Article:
And the fact that often if I tell someone something, that may be the only time for months I can say it (even if it’s urgent), and need to rely on them to write it down or otherwise find a way to remember it because I might not be able to say it again for ages.
These communication problems don’t stop because a person acquires speech, typing, or both. Being able to form sentences on particular topics doesn’t mean what a lot of people think it means. My friend had to spend over half an hour with me today trying to work out what my body was doing wrong. Most people, including most medical professionals, aren’t willing to take that kind of time, but as she pointed out you can’t rush this kind of cognition. There’s a few things I do rapidly, but a lot of things I have a Barliman Butterbur orientation towards, I do it slowly but I can “see through a brick wall in time”.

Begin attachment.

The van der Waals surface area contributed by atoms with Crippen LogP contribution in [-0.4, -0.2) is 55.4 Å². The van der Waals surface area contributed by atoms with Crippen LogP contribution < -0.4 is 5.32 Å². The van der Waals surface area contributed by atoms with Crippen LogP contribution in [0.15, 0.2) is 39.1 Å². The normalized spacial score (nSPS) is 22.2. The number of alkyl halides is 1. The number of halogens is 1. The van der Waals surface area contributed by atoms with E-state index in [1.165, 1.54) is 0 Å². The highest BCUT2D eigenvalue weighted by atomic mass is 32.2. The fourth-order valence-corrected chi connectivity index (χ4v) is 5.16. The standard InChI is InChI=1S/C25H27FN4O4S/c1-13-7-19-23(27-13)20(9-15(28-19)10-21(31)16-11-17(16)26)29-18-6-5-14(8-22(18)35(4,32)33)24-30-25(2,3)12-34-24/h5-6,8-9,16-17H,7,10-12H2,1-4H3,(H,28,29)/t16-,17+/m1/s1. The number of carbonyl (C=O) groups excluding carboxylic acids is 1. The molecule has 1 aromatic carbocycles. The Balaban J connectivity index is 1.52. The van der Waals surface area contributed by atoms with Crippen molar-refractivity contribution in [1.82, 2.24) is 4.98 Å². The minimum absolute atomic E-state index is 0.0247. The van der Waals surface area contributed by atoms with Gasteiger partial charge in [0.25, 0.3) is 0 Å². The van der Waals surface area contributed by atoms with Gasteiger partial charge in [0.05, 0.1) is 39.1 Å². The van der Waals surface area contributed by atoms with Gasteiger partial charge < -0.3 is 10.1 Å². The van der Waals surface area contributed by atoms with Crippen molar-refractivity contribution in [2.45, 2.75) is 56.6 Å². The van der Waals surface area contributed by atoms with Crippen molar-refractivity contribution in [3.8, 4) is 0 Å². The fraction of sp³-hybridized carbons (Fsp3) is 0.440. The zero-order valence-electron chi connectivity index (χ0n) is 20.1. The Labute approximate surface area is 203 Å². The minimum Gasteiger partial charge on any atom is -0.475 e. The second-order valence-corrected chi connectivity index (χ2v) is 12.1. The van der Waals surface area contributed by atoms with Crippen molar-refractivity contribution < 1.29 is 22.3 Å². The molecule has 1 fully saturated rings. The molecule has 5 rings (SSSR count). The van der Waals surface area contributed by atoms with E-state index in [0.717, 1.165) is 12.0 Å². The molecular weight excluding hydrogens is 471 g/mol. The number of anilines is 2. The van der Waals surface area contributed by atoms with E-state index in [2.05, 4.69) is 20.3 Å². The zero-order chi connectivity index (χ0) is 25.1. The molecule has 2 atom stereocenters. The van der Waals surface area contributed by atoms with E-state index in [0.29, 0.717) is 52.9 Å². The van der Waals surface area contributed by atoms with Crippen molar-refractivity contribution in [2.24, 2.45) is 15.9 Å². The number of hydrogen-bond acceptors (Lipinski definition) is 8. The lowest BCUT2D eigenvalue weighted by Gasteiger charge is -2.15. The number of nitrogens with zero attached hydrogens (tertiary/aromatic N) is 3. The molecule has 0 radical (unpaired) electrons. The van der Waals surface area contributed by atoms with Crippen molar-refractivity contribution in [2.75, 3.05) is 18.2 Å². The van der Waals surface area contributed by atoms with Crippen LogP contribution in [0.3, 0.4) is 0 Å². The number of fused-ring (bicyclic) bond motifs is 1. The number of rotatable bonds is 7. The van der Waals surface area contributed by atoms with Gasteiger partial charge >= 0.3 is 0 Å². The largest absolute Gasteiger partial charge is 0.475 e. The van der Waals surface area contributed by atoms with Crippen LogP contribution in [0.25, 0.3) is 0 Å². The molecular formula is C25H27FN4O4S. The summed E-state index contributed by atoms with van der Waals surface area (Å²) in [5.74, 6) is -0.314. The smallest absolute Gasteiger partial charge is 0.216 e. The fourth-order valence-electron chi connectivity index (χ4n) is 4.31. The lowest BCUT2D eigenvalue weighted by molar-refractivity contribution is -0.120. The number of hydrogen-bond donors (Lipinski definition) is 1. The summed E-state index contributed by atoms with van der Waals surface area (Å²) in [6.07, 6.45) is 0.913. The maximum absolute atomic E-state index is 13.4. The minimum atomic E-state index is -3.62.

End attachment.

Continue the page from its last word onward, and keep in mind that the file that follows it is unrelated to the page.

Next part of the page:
And time is what most people seem totally unwilling to give me. It often seems in life in general (not just communication situations) like everyone is going around too fast to keep up with, and then getting mad that people like me can’t keep up, treating us like we’re just slowing them down on purpose to fulfill some weird internal need or something, or like we don’t belong there at all mucking up their perfect frenetically-paced world. If you push me for speed, you’ll get shutdown at best and a meltdown at worst, and either way the more pressure you put on for speed the slower I’ll do something. This is not defiance or passive aggression. It’s an inability to work under certain kinds of pressure. It’s a clogging of that little tiny hole at the front of my mind that I have to push vast amounts of information in and out through. There is no speeding up the rate at which I think and respond to things.
And if people would just take a tiny bit more time, these things would be much less of an issue.